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The Fish Knows Every Thing: Research & Menu
  -    -  The Fish Knows Every Thing: Research & Menu

The Fish Knows Everything: Research & Menu

A dramatic relationship between man and fish
The man stands between life and deat
The man thinks

The fish is mute
The fish doesn’t think
The fish
every thing

Lyrics by Goran Bregović & Iggy Pop for Arizona Dream Soundtrack 1993

The ongoing project The Fish Knows Everything

is directed at exploring, mapping and visualizing the interdependent relationships between the human and more than human beings and entities and the effects of the changing environmental conditions in very specific, amphibian localities; in the case of Hamburg, directed at a 25 KM part of the Elbe River near the dam of Geesthacht.

Here, methods of speculative gastronomy are utilized to address the existential challenges of climate change, pollution and toxicity, global warming, and of the mass extinction of non-human species, through the act of eating. While these phenomena are by-products of industrial modernity and human activity, their consequences unfold at scales so far beyond our individual comprehension that they remain eerily abstract. But even if we struggle to grasp their full intensity, we co-exist with their impact daily. Through speculative gastronomy we ignite a rethinking of our relationship with the environment by transforming these abstract qualities into the humanly comprehensible, sensorial realm of food.

Therefore, the conclusion of this chapter in the project is expressed as a menu, a dinner event and a lecture.

As the story unfolds various personalities appear; First the river Elbe themselves, followed by the local fisherman Eckhard Panz, whose family has been fishing this part of the river for 400 years; the fishmonger Sebastian Baier, who is a binding factor between the fisherfolks and those who eventually eat the fish; the nearly extinct European Eel, the invasive Hairy Mitten Crab, the for-sportfishing-released European Cat Fish and the – nowadays unpopular as a food-fish – Common Carp.

Eckhard Panz

is one of the last 5 Elbe fishermen. In 1597 his great grandfather was issued the fishing rights of the Elbe, from Geesthacht to shortly after Lauenburg, and his family has been fishing this part of the river for over 400 years now. At the age of 6 years old, he would set out eel traps to make some extra pocket money. Over the years he has seen and physically experienced the ecological changes that the river has been going through. Additionally, his family has kept records of their daily catch for the last 400 years. I imagine we therefore could regard him as a living ecological archive of sorts. A custodian of traditional ecological knowledge, a Speaker for the Living. Even today, he still fishes by putting out nets in the water and collecting whatever got trapped into the nets overnight. He fishes for everything the river has to offer but mainly pike perch, eel, crabs and the occasional catfish.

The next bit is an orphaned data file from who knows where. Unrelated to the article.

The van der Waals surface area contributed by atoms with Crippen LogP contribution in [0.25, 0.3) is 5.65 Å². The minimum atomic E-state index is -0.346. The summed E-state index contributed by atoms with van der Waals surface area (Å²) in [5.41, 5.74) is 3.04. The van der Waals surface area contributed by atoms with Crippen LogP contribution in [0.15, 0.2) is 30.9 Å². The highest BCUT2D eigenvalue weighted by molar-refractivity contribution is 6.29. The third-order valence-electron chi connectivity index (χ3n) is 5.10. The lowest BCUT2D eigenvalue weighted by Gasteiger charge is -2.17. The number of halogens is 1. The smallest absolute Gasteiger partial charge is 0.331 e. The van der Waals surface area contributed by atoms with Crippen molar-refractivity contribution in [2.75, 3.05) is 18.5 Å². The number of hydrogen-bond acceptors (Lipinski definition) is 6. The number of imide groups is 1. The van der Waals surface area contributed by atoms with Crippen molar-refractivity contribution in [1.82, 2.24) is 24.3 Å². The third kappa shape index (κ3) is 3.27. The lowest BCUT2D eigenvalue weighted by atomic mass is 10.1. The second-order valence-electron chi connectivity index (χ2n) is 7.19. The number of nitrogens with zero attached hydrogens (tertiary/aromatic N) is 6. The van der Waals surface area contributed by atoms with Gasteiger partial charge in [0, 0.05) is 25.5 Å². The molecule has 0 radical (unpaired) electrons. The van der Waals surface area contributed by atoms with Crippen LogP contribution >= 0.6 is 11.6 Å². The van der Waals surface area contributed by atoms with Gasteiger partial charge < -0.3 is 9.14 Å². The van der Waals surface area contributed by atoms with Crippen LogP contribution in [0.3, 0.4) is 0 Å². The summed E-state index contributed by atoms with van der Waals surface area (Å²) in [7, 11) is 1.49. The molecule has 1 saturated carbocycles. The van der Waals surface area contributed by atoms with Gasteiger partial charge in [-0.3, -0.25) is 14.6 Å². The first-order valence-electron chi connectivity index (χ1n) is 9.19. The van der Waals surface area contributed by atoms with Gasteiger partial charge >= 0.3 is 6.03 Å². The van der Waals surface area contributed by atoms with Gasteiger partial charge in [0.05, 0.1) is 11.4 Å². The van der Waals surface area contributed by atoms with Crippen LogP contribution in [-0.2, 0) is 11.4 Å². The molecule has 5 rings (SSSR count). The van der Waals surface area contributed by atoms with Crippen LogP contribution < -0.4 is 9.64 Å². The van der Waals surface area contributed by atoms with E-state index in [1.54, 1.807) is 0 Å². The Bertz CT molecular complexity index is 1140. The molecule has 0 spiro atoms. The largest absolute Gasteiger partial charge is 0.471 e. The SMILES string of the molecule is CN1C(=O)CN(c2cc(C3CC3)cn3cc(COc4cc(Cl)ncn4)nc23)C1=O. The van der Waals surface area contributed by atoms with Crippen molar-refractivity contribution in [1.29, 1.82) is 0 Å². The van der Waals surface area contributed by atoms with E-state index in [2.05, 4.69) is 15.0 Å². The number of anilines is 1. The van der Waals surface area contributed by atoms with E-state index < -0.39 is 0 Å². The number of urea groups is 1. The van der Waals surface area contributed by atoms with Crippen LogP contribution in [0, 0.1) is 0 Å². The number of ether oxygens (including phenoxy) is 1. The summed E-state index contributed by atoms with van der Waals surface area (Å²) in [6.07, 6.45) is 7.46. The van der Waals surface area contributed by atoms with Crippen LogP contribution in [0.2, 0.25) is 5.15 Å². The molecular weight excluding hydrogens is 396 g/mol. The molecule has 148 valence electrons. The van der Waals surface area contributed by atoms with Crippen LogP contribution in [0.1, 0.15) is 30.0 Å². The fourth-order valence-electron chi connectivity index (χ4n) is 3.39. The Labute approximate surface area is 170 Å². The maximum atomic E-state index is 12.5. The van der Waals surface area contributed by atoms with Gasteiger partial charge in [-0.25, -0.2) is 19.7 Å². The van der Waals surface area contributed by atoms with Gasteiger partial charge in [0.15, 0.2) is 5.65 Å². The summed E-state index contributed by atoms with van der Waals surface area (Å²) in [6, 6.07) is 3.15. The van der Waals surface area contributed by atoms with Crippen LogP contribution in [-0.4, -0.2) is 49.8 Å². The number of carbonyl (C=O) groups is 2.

Eckhard Panz

Sebastian Baier

comes from a family of fishmongers, and took over the business from his father. He exclusively buys fish from trusted fishermen who maintain sustainable and regenerative fishing practices, from the north of Europe. He is committed to buying all fish that mister Panz catches, in an attempt to keep his fishing practice, and with that, his legacy alive. Because of this, he took upon himself the task to put these fish on the culinary map, and by doing so, on menus throughout Hamburg. He became a pioneer in how to treat these strange catches and experiments with dry ageing, curing, enzymatic preparations and smoking.

Sebastian Baier

Menu The Fish Knows Everything

‘A Madeleine for Anguilla Anguilla’ / Eel

The Eel (Anguilla Anguilla) is likely the world’s most mysterious, non-binary, intercontinentally-migrating, salt- and sweet water creatures. Shortly after birth, each individual travels over six thousand kilometers from the Sargasso Sea to get to Europe, where it once found paradise. Endless wetlands, muddy streams and free flowing rivers. These days, the baby glass eels find heavy pollutants, deepened, fast-flowing rivers and water management structures that are often impossible to overcome. Entering their wetland territories around Hamburg has become virtually impossible because of human interference. Ever since the introduction of the dams, and the deepening of the river, which causes the water flow to speed up, resulting in lack of oxygen and resting or hunting territory, the eel population in the Elbe has dropped roughly 90 percent.

Being aware of their population decline, a direct and logical thought would be to not put them on the menu. However, local and regenerative fishing practices beg to differ; their preservation efforts, their acts of care, of relocating glass eel (infantile eels of 6-8 cm) into safer waters are directly linked to the tradition of eating smoked eel. The complex dynamic of their clientele funding their activist endeavors, and their desire to fish and smoke them as a continuation of traditional food culture, result in a prolific eel-smoking business. Their understanding is, if eel vanished off the menu, people will completely forget about them and, as a result, they will disappear in the waters too.

The taste of smoked eel is deeply rooted in the collective memory of those living in Northern Europe. With this dish, we wish to tap into this memory in the hopes to remind them of their beloved fishy friend and of the urgency to care them. The dish is a play on a classic in the traditional cuisine of Hamburg, the Aalsuppe. Our version comes with a strong flavor of eel, by using its fats and other remains from the smoking process for the broth, but the actual fish is nowhere to be found.

The title of the dish is a play on Marcel Proust’s madeleine.

‘A Madeleine for Anguilla Anguilla’ / Eel

‘Ravioli in Brodo’ / Chinese Hairy Mitten Crab